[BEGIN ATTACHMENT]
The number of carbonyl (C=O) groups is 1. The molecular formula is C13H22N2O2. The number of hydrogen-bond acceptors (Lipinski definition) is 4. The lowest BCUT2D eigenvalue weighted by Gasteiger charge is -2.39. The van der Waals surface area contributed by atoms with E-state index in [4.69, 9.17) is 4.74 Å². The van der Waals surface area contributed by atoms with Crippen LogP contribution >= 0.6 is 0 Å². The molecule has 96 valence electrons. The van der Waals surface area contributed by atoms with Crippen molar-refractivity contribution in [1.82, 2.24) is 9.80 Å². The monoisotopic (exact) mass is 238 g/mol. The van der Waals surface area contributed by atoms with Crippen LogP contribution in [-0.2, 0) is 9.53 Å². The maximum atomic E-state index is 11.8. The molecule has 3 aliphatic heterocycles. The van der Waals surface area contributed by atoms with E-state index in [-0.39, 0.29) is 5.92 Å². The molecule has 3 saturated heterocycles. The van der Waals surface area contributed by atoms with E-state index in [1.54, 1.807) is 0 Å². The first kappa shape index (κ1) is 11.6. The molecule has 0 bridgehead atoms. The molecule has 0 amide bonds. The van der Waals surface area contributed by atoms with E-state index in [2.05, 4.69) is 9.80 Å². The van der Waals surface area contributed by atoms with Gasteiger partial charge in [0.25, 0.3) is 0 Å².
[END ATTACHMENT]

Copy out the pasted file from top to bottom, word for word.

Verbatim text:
The number of carbonyl (C=O) groups is 1. The molecular formula is C13H22N2O2. The number of hydrogen-bond acceptors (Lipinski definition) is 4. The lowest BCUT2D eigenvalue weighted by Gasteiger charge is -2.39. The van der Waals surface area contributed by atoms with E-state index in [4.69, 9.17) is 4.74 Å². The van der Waals surface area contributed by atoms with Crippen LogP contribution >= 0.6 is 0 Å². The molecule has 96 valence electrons. The van der Waals surface area contributed by atoms with Crippen molar-refractivity contribution in [1.82, 2.24) is 9.80 Å². The monoisotopic (exact) mass is 238 g/mol. The van der Waals surface area contributed by atoms with Crippen LogP contribution in [-0.2, 0) is 9.53 Å². The maximum atomic E-state index is 11.8. The molecule has 3 aliphatic heterocycles. The van der Waals surface area contributed by atoms with E-state index in [-0.39, 0.29) is 5.92 Å². The molecule has 3 saturated heterocycles. The van der Waals surface area contributed by atoms with E-state index in [1.54, 1.807) is 0 Å². The first kappa shape index (κ1) is 11.6. The molecule has 0 bridgehead atoms. The molecule has 0 amide bonds. The van der Waals surface area contributed by atoms with E-state index in [2.05, 4.69) is 9.80 Å². The van der Waals surface area contributed by atoms with Gasteiger partial charge in [0.25, 0.3) is 0 Å².